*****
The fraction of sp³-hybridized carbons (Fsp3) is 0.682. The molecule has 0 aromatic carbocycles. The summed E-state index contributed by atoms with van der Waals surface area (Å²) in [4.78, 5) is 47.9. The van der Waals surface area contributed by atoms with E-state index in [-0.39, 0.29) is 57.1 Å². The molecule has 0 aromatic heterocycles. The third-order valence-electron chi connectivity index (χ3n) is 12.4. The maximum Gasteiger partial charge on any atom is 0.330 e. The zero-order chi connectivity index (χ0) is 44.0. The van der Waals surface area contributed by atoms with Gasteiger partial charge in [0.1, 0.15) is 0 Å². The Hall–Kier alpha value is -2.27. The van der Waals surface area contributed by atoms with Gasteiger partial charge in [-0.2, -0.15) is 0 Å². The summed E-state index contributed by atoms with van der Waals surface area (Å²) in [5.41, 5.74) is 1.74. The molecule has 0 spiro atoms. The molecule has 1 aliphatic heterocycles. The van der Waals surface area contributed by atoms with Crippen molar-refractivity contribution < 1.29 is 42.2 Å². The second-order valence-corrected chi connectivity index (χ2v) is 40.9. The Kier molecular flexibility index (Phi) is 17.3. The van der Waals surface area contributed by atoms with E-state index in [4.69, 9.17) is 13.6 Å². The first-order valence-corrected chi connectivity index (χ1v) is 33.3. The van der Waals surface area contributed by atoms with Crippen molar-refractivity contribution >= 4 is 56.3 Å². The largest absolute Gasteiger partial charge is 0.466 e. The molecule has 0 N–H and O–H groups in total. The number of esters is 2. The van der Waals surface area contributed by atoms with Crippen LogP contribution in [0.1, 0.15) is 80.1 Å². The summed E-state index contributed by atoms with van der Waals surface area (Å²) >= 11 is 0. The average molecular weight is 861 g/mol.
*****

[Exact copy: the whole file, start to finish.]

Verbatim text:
The fraction of sp³-hybridized carbons (Fsp3) is 0.682. The molecule has 0 aromatic carbocycles. The summed E-state index contributed by atoms with van der Waals surface area (Å²) in [4.78, 5) is 47.9. The van der Waals surface area contributed by atoms with E-state index in [-0.39, 0.29) is 57.1 Å². The molecule has 0 aromatic heterocycles. The third-order valence-electron chi connectivity index (χ3n) is 12.4. The maximum Gasteiger partial charge on any atom is 0.330 e. The zero-order chi connectivity index (χ0) is 44.0. The van der Waals surface area contributed by atoms with Gasteiger partial charge in [0.1, 0.15) is 0 Å². The Hall–Kier alpha value is -2.27. The van der Waals surface area contributed by atoms with Gasteiger partial charge in [-0.2, -0.15) is 0 Å². The summed E-state index contributed by atoms with van der Waals surface area (Å²) in [5.41, 5.74) is 1.74. The molecule has 0 spiro atoms. The molecule has 1 aliphatic heterocycles. The van der Waals surface area contributed by atoms with Crippen molar-refractivity contribution < 1.29 is 42.2 Å². The second-order valence-corrected chi connectivity index (χ2v) is 40.9. The Kier molecular flexibility index (Phi) is 17.3. The van der Waals surface area contributed by atoms with E-state index in [4.69, 9.17) is 13.6 Å². The first-order valence-corrected chi connectivity index (χ1v) is 33.3. The van der Waals surface area contributed by atoms with Crippen molar-refractivity contribution >= 4 is 56.3 Å². The largest absolute Gasteiger partial charge is 0.466 e. The molecule has 0 N–H and O–H groups in total. The number of esters is 2. The van der Waals surface area contributed by atoms with Crippen LogP contribution in [0.1, 0.15) is 80.1 Å². The summed E-state index contributed by atoms with van der Waals surface area (Å²) >= 11 is 0. The average molecular weight is 861 g/mol.